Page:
The diverse backgrounds of students I’ve taught has helped develop my sense of what does and does not work with different groups. As an instructor, my goal is not just to teach facts but to help my students develop their intuition and figure out how to approach other scientific problems. I therefore teach the process of scientific discovery, and integrate research into teaching at all levels. Research exercises that involve active investigation are part of my approach to teaching science at all levels and to both scientists and nonscientists. I have found that labs and other hands-on activities serve several purposes, both for the students and for me as an instructor. They help students see how science itself works, in a way that reading research papers and listening to lectures never can, and they reinforce lectures by encouraging students to use what they’ve learned, not just remember it until the next test. By making the students more engaged and active, they also help me determine what concepts are proving particularly difficult. Often, the result seems to be happier and more successful classes; some students have told me that they initially dreaded labs but eventually found them to be the most valuable part of their science courses. Two years ago, for a class on molecular evolution, I designed a computer lab on phylogenetic networks in which students experimented with software and methods using their own research data. As I worked with each student, I watched them connecting the lab to the concepts we had discussed in an earlier lecture; now, I’m gratified to see some of the same students incorporating network methods into their theses, publications, and presentations.
Writing and communication skills are critical in all fields, and I believe that requiring good writing of all students helps them no matter what their majors or career goals. As an instructor, I therefore intend to develop coursework that addresses writing, speaking, and communication skills as well as core scientific concepts. I have experience assisting students with writing from teaching assistantships that involved reading and commenting on student papers, as well as providing informal advice on manuscripts and proposals to other students as a senior graduate student and postdoc. Despite the time required to make worthwhile comments, I have encouraged my students to submit rough drafts of final papers and projects, knowing that giving them a chance to incorporate my comments into later drafts will help them think about how to improve their work and develop their writing skills. Oral communication skills are also crucial to scientists, and I have actively sought out opportunities to help students develop these skills as an evaluator of student presentations for the American Society of Mammalogists and as a mentor for graduate, undergraduate, and high school projects in my advisor’s lab at UAF.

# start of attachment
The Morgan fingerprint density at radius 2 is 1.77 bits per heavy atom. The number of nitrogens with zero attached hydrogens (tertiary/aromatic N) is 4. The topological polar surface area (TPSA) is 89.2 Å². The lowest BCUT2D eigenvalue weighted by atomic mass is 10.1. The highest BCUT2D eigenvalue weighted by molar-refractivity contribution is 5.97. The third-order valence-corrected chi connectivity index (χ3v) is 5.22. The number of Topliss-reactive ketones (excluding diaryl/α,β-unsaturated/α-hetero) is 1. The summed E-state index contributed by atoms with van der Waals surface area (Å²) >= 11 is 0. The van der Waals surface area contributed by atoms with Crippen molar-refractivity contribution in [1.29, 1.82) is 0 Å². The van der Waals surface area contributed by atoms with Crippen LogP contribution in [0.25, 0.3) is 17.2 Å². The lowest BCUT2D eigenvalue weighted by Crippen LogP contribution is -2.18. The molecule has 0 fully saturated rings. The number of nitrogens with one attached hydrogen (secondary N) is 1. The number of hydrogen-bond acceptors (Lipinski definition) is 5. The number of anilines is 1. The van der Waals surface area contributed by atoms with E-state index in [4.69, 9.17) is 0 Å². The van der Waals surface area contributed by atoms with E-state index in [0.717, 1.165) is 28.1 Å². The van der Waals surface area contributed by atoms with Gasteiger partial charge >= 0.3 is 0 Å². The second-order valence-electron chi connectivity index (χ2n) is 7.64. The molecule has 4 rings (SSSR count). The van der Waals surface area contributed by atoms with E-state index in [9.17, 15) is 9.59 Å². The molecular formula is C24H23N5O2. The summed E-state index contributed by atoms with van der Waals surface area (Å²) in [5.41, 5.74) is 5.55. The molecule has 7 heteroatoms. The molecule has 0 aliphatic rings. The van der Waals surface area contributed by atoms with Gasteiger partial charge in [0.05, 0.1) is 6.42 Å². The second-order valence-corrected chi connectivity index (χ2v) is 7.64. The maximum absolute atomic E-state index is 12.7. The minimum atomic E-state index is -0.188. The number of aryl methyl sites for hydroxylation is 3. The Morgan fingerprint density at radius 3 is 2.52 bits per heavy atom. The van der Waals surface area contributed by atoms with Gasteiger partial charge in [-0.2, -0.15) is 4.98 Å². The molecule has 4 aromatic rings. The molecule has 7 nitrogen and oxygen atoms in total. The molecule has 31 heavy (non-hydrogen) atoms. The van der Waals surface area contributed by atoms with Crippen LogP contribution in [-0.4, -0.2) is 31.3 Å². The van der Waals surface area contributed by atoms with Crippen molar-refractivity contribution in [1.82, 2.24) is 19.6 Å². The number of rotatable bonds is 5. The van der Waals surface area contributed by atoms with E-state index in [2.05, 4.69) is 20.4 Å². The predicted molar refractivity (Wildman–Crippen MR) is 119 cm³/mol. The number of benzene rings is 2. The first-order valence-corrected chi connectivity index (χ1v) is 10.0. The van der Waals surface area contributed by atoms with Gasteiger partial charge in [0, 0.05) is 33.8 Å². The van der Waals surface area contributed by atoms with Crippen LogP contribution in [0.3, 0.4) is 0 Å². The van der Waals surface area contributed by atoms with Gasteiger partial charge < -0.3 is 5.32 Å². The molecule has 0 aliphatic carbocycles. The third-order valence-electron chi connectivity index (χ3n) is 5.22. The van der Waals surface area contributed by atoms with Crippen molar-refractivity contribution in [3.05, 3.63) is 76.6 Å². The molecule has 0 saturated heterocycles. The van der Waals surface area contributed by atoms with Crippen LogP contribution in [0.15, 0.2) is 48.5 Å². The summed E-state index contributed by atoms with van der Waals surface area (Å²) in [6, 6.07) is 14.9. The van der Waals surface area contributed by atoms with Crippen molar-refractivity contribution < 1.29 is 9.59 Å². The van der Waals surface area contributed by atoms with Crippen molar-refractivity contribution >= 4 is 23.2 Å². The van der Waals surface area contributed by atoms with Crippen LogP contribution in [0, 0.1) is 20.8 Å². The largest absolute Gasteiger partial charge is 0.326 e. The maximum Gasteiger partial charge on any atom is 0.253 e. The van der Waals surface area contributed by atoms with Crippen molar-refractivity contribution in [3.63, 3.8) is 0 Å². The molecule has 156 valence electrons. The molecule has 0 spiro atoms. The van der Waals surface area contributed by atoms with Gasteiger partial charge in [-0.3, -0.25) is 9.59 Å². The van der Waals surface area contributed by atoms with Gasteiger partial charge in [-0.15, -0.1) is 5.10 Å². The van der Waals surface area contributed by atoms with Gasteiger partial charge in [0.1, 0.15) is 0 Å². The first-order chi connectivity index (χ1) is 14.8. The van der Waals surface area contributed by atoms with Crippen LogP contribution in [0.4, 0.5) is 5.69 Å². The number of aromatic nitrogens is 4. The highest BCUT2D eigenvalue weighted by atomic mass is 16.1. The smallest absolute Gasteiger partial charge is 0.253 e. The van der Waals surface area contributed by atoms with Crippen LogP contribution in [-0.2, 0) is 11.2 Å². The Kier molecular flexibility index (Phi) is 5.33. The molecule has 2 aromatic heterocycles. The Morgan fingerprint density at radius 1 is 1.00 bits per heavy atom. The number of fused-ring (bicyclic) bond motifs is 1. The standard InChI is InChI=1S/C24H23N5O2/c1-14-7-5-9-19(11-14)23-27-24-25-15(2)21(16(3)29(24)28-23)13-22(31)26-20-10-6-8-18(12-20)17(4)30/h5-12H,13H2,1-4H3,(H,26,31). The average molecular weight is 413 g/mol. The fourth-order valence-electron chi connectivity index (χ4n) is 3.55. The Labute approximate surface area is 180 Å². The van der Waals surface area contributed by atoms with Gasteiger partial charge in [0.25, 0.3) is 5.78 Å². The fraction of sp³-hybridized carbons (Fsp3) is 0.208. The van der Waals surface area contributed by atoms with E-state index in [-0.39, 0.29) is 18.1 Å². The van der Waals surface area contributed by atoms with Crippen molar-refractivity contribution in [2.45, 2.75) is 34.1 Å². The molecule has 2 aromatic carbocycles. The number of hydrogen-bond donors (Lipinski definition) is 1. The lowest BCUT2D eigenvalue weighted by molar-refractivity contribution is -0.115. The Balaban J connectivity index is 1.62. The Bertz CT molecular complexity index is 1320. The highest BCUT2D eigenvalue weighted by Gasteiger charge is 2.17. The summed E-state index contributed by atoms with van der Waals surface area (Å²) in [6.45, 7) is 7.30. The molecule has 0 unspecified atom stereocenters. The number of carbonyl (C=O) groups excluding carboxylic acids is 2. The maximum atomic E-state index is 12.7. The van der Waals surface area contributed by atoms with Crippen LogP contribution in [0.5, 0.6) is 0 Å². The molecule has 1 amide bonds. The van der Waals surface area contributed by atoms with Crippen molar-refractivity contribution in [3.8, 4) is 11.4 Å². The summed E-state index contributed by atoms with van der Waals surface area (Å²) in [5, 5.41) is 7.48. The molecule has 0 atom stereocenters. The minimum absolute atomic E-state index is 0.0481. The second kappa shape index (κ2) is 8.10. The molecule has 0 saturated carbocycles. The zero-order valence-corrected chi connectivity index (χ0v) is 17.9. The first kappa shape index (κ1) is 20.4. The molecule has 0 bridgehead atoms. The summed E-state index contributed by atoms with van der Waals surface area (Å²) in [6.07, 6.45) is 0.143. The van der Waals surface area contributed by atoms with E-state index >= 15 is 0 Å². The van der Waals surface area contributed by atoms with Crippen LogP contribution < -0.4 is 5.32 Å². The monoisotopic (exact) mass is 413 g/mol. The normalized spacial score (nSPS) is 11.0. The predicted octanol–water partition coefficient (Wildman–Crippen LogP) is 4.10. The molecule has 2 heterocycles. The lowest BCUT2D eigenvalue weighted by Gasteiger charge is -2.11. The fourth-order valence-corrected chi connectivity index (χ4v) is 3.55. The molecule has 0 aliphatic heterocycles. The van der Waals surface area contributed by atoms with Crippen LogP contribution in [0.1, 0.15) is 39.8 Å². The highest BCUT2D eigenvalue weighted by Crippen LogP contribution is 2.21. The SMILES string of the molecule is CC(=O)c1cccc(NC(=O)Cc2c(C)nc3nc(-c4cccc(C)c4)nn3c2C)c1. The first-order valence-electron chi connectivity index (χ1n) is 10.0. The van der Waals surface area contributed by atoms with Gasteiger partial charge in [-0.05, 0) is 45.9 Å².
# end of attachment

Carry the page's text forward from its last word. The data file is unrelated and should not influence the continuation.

I have genuinely enjoyed my formal teaching experience, but I hope that my future teaching opportunities are not limited to traditional classroom settings. As a senior graduate student and as a postdoc I’ve also encountered many opportunities for informal, individualized teaching and mentoring. My first postdoc is in a rapidly expanding department with more master’s and beginning doctoral students than senior students, and in the past two years I’ve spent hours talking to students in my advisor’s lab and others about their research and how to shape their ideas and develop their careers. As a regular participant in a seminar-style journal club I have also tried to help keep discussions general enough for students who are new to a particular field while posing questions that challenge those who are more advanced. During a field collecting trip in Cambodia in 2007, I also had the opportunity to work with and help mentor a Cambodian graduate student, teaching him about bats and helping him develop ideas for his thesis research. I feel that my postdoctoral experience has enhanced my skills as a mentor, which will be integral to future advising and teaching responsibilities.